Suppose there were 12-year-old twins, a boy and girl named John and Abigail Templeton. Let’s say John was pragmatic and played the drums, and Abigail was theoretical and solved cryptic crosswords. Now suppose their father was a brilliant, if sometimes confused, inventor. And suppose that another set of twins—adults—named Dean D. Dean and Dan D. Dean, kidnapped the Templeton twins and their ridiculous dog in order to get their father to turn over one of his genius (sort of) inventions. Yes, I said kidnapped. Wouldn’t it be fun to read about that? Oh please. It would so. Luckily for you, this is just the first in a series perfect for boys and girls who are smart, clever, and funny (just like the twins), and enjoy reading adventurous stories (who doesn’t?!).
Hearty Har Har
Do funny books have to have “heart”? I’m seriously asking.
In entertainment, “heart” is a term of art meaning sentiment, warmth, poignancy, and feeling. It’s most often used in Hollywood, in script development for television and movies. “It’s got laughs, but it needs more heart,” is the standard producer’s criticism, based on the assumption that large audiences need to feel something nice in addition to getting laughs. “We need to care about the hero,” they say, even with regard to the silliest comedies.
In fact, in the arena of big studio movies, you’re not going to get your comedy made without a touching, “redeeming” heart moment at the climax. No matter how raucous or “wicked” the comedy, the protagonist is going to come to a serious emotional confrontation before it’s all over, either with his/her antagonist or his/her self—even if it’s acted by Will Ferrell playing a completely unself-aware doofus.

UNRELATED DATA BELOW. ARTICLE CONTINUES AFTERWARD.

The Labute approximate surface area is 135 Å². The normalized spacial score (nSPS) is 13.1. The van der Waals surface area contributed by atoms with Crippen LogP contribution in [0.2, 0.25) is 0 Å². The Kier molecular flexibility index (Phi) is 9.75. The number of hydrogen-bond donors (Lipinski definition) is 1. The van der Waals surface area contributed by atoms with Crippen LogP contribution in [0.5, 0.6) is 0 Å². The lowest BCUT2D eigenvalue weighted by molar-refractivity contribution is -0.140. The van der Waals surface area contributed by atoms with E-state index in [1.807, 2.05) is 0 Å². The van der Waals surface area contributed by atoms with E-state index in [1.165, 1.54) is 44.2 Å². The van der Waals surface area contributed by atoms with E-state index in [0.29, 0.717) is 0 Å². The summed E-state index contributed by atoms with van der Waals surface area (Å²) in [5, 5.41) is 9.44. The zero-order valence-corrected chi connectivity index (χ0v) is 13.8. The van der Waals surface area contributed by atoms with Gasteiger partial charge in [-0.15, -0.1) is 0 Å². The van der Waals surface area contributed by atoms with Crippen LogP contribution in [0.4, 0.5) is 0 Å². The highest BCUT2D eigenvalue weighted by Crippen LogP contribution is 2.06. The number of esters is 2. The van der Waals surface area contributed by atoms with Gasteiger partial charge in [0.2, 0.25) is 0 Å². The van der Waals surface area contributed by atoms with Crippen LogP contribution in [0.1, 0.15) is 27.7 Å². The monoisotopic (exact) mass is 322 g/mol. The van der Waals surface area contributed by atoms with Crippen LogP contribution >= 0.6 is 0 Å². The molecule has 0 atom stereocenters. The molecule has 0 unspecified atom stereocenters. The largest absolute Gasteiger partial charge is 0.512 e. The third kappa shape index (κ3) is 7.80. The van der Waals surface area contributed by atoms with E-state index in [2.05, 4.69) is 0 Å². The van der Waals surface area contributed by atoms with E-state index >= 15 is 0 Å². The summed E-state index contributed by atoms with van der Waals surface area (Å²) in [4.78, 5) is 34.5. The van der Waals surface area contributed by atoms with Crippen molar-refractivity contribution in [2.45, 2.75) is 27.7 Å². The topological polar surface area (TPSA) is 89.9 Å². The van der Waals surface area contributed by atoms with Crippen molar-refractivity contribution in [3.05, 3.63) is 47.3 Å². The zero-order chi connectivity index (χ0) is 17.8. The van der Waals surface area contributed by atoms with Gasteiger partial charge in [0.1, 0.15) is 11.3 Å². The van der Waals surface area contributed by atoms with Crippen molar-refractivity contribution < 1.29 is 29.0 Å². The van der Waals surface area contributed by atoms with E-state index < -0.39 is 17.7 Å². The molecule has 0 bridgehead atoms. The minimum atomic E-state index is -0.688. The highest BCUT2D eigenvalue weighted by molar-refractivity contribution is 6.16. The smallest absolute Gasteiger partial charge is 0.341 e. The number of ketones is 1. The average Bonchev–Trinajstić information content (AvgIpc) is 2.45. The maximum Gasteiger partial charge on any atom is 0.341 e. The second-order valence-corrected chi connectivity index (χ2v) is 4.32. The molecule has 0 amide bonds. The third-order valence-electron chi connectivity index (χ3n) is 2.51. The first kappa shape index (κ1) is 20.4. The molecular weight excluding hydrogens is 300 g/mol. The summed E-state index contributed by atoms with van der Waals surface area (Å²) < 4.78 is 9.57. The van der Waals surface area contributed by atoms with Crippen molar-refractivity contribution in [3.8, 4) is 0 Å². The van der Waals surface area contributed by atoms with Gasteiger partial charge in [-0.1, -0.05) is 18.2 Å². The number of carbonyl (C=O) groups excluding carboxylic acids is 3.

There is nothing wrong with this. It’s not (or, at least, it needn’t be) particularly dishonest, manipulative, or sentimentally phony. Still, many comedy writers chafe at it, fearing—with cause—that a script heading toward a heart-rich climax will have to pull its comedic punches en route, lest the heart moment seem arbitrary and unearned.
Television provides a little more leeway; you can, and actually have to, provide less heart per episode. A season of thirteen weekly emotional climaxes can, especially to a modern audience more emotionally sophisticated than ever, seem labored and forced. Famously, when Larry David and Jerry Seinfeld were creating Seinfeld, David’s controlling aesthetic was: “No hugging, no learning.” “No heart” was implicit.
But the above examples deal with adult (and teenage) entertainment. What about books for younger people—for, say, children ages 9-13? I have no idea whether a climax characterized by heart is necessary or not.
In The Templeton Twins Have an Idea, the climax of the action occurs when the bad guy is (literally) shot down and, with the other bad guy, flees in disgrace. But the story itself has one more turn, which by any reckoning can be called a “heart” moment. It deals with the twins realizing why their father felt it necessary to move to a new place.
I wrote that section because it felt like a legitimate aspect of an “origin story,” the first in a series. And one or two reviewers praised it as “touching.” I liked that.
But constitutionally, I don’t like heart—or, rather, I don’t mind reading it, but it doesn’t come naturally to me, the way parody and exaggeration does. So recently, when I wrote the second in the series, I assumed I had to include a heart-ish moment at the end, and did so more out of a sense of obligation than anything else.
The funny part, though, was that, either because I was merely being dutiful (i.e., my heart wasn’t in it), or the story simply didn’t sustain it, my editor asked that it be cut. As I recall, her hand-written comment about the scene was, “MEH.” I was quite happy to agree. What remains is a small exchange between the twins and their father, in which he praises them for doing something nice for a friend.
As heart moments go, it’s a small one. In fact it barely qualifies. In any case, I’m not so sure kids need a “touching” moment to help them “care” about the protagonist. Once they commit to reading a story, they care plenty. I’ll be interested to hear how readers react to the happy, but relatively heartless, conclusion of the second book.
Visit http://www.scribd.com/doc/94086414/The-Templeton-Twins to read a chapter excerpt from The Templeton Twins Have An Idea.
Stop by and pester the Narrator at http://templetontwins.tumblr.com/
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